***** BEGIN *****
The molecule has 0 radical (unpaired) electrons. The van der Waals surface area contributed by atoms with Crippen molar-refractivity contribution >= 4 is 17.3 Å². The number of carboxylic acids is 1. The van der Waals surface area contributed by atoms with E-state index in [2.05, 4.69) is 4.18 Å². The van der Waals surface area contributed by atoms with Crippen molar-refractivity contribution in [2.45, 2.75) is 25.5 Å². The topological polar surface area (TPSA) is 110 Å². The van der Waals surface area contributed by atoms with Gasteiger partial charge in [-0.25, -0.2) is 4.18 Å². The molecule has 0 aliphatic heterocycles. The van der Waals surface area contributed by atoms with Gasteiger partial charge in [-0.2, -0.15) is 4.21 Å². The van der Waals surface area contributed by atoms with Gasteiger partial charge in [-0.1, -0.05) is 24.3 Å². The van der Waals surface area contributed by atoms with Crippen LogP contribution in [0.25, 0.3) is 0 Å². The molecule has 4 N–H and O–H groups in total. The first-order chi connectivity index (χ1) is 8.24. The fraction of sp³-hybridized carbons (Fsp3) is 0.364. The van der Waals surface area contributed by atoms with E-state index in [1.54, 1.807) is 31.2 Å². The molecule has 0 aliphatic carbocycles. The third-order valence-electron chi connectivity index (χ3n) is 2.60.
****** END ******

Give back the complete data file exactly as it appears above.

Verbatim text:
The molecule has 0 radical (unpaired) electrons. The van der Waals surface area contributed by atoms with Crippen molar-refractivity contribution >= 4 is 17.3 Å². The number of carboxylic acids is 1. The van der Waals surface area contributed by atoms with E-state index in [2.05, 4.69) is 4.18 Å². The van der Waals surface area contributed by atoms with Crippen molar-refractivity contribution in [2.45, 2.75) is 25.5 Å². The topological polar surface area (TPSA) is 110 Å². The van der Waals surface area contributed by atoms with Gasteiger partial charge in [-0.25, -0.2) is 4.18 Å². The molecule has 0 aliphatic heterocycles. The van der Waals surface area contributed by atoms with Gasteiger partial charge in [-0.2, -0.15) is 4.21 Å². The van der Waals surface area contributed by atoms with Gasteiger partial charge in [-0.1, -0.05) is 24.3 Å². The van der Waals surface area contributed by atoms with Crippen LogP contribution in [0.25, 0.3) is 0 Å². The molecule has 4 N–H and O–H groups in total. The first-order chi connectivity index (χ1) is 8.24. The fraction of sp³-hybridized carbons (Fsp3) is 0.364. The van der Waals surface area contributed by atoms with E-state index in [1.54, 1.807) is 31.2 Å². The molecule has 0 aliphatic carbocycles. The third-order valence-electron chi connectivity index (χ3n) is 2.60.